At the moment volunteering is a discussion topic in the American presidential primary campaign. It revolves around Democratic candidate Barack Obama’s proposal to provide an annual $4,000 tax credit for any college student who “gives back” by doing 100 hours of “public service” each year. In several published speeches and position papers, Obama does not clearly define what such service may include, but definitely considers a wide range of options. Yet, the Boston Globe wrote an editorial about the plan on March 28th, ending with:
Nonprofits would have to grow to scale to train and position students where they can do the most good. There will be growing pains, but the challenge for nonprofits isn't a lack of needs; it's figuring out how to expand to address all the problems crying out for help. By putting college students to work as mentors, tutors, and volunteers, that challenge can be met.
You may expect me to jump on the dozen different questions and red flags that this issue raises for those of us in the volunteer management profession, from questioning why anyone thinks college students are the answer to all social needs to the amount of time, money, and expertise involved in incorporating a huge number of new volunteers into agency work. (If the proposal ever moves from speechifying to legislative action, I suspect we’ll be voicing those issues.)
At the moment, however, I am more concerned with a fundamental misconception and its consequences: the assumption that “volunteering” occurs mainly in the “nonprofit sector.” Too many politicians, commentators, academics, and the general public are unable to recognize thata giant part of the volunteer world is unpaid service on behalf of government, especially at the state and local level. Four years ago, I wrote a Hot Topic essay on “Does It Matter If Volunteers Work in a Nonprofit or a Government Setting?” I encourage you to read it again because I took pains to outline some of the basic similarities and differences between volunteer management in both the nonprofit and government arenas.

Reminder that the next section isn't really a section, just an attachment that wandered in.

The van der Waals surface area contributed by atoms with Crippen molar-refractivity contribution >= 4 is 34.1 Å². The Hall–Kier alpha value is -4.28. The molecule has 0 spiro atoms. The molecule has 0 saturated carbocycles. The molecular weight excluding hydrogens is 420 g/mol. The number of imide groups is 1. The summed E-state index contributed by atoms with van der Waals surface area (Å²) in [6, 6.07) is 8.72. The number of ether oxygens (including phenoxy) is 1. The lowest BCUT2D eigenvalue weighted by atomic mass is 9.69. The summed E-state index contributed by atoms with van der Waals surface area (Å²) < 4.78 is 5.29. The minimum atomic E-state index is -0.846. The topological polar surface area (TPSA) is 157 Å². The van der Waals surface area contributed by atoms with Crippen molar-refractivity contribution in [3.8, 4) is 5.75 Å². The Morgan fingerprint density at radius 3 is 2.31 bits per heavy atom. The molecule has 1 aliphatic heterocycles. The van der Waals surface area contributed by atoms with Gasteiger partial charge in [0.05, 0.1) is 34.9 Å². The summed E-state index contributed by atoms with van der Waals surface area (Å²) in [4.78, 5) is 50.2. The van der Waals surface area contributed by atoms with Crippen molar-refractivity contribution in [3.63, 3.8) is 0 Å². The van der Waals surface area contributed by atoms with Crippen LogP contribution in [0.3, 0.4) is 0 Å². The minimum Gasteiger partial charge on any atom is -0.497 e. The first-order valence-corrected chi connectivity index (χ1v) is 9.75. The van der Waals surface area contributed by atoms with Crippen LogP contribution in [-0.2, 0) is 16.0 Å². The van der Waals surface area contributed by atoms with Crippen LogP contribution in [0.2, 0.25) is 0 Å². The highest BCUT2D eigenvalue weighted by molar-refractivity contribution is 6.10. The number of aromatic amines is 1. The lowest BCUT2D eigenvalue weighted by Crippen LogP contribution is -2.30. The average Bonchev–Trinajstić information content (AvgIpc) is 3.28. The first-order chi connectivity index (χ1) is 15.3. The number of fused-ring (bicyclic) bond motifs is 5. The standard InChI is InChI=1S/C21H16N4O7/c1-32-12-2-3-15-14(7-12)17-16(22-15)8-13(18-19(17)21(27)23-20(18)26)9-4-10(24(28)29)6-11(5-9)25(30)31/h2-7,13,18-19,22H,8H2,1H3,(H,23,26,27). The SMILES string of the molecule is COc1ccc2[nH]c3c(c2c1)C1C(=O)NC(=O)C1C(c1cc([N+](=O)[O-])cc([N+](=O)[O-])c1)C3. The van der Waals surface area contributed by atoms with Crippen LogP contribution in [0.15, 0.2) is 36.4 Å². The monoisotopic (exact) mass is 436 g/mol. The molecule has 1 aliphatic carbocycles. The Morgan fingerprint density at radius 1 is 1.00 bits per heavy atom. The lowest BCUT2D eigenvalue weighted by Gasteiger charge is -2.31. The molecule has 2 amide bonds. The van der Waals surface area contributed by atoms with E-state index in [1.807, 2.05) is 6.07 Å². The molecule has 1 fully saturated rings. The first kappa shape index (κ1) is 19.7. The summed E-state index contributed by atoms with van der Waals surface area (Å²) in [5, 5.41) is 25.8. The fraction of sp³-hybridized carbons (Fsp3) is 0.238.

Help Them, Not Us
Whenever politicians urge citizens to volunteer, they mean “go help nonprofit agencies” (clearly this is what the Boston Globe sees as the “ObamaCorps” ideal). Politicians rarely issue a call to “help government meet the needs of its citizenry.” In fact, a cynic might interpret the support of volunteering as: “go help nonprofit agencies who are dealing with problems the government caused/won’t help/plans to cut from funding.”
There is a big divide between Federal government policies and what happens at the state and local level. The smaller the community, the more evident the conscious involvement of citizens in activities for the public good: firefighting and emergency rescue, schools, libraries, recreation programs, and much more. It may surprise some to learn that almost no Federal department is permitted by law to involve volunteers! It requires Congressional exemption to do so, which is why the Department of Agriculture can run Extension programs with volunteers, the Department of the Interior can have a thriving national parks volunteer service, or veterans hospitals can place volunteers. Even the Corporation for National and Community Service, which funds an entire infrastructure to send volunteers into nonprofit agencies, is not allowed to assign someone from AmeriCorps or RSVP to work in a Corporation office!
The one contribution that the USA Freedom Corps made when it was started was to create a Web site where all the volunteer efforts coordinated by the Federal government were listed together for the first time. Unfortunately, that has disappeared from the current site, which increasingly focuses only on national and stipended service or linking people to nonprofit agencies. I just tried three searches on the Freedom Corps site (“national parks,” “soil conservation,” and "4-H”) and turned up nothing. How sad!